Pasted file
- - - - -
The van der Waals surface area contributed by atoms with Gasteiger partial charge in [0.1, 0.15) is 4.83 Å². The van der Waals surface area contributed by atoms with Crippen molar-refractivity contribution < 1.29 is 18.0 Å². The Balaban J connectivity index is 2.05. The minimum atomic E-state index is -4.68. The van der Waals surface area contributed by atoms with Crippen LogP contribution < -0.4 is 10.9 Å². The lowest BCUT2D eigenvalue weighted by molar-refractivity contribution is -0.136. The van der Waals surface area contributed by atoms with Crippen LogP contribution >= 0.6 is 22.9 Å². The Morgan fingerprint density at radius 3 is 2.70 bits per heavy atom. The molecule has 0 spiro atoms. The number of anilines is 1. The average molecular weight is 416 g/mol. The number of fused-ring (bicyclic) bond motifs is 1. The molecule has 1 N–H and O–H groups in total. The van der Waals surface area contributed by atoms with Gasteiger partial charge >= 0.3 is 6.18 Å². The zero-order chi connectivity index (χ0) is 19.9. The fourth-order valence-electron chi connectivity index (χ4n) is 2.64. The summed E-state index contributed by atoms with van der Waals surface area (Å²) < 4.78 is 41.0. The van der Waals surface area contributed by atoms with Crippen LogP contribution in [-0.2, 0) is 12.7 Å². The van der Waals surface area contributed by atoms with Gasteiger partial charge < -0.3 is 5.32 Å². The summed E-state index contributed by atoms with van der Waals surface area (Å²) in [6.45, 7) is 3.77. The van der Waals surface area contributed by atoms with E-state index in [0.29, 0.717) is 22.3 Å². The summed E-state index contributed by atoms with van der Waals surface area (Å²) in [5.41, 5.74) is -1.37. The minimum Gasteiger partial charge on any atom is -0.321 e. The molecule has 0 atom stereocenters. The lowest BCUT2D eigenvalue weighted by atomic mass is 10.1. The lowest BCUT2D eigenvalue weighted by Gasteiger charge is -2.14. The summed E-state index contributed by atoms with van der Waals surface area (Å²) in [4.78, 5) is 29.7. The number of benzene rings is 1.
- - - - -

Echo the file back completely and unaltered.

The van der Waals surface area contributed by atoms with Gasteiger partial charge in [0.1, 0.15) is 4.83 Å². The van der Waals surface area contributed by atoms with Crippen molar-refractivity contribution < 1.29 is 18.0 Å². The Balaban J connectivity index is 2.05. The minimum atomic E-state index is -4.68. The van der Waals surface area contributed by atoms with Crippen LogP contribution < -0.4 is 10.9 Å². The lowest BCUT2D eigenvalue weighted by molar-refractivity contribution is -0.136. The van der Waals surface area contributed by atoms with Crippen LogP contribution >= 0.6 is 22.9 Å². The Morgan fingerprint density at radius 3 is 2.70 bits per heavy atom. The molecule has 0 spiro atoms. The number of anilines is 1. The average molecular weight is 416 g/mol. The number of fused-ring (bicyclic) bond motifs is 1. The molecule has 1 N–H and O–H groups in total. The van der Waals surface area contributed by atoms with Gasteiger partial charge >= 0.3 is 6.18 Å². The zero-order chi connectivity index (χ0) is 19.9. The fourth-order valence-electron chi connectivity index (χ4n) is 2.64. The summed E-state index contributed by atoms with van der Waals surface area (Å²) < 4.78 is 41.0. The van der Waals surface area contributed by atoms with Crippen LogP contribution in [-0.2, 0) is 12.7 Å². The van der Waals surface area contributed by atoms with Gasteiger partial charge < -0.3 is 5.32 Å². The summed E-state index contributed by atoms with van der Waals surface area (Å²) in [6.45, 7) is 3.77. The van der Waals surface area contributed by atoms with E-state index in [0.29, 0.717) is 22.3 Å². The summed E-state index contributed by atoms with van der Waals surface area (Å²) in [5.41, 5.74) is -1.37. The minimum Gasteiger partial charge on any atom is -0.321 e. The molecule has 0 atom stereocenters. The lowest BCUT2D eigenvalue weighted by atomic mass is 10.1. The lowest BCUT2D eigenvalue weighted by Gasteiger charge is -2.14. The summed E-state index contributed by atoms with van der Waals surface area (Å²) in [4.78, 5) is 29.7. The number of benzene rings is 1.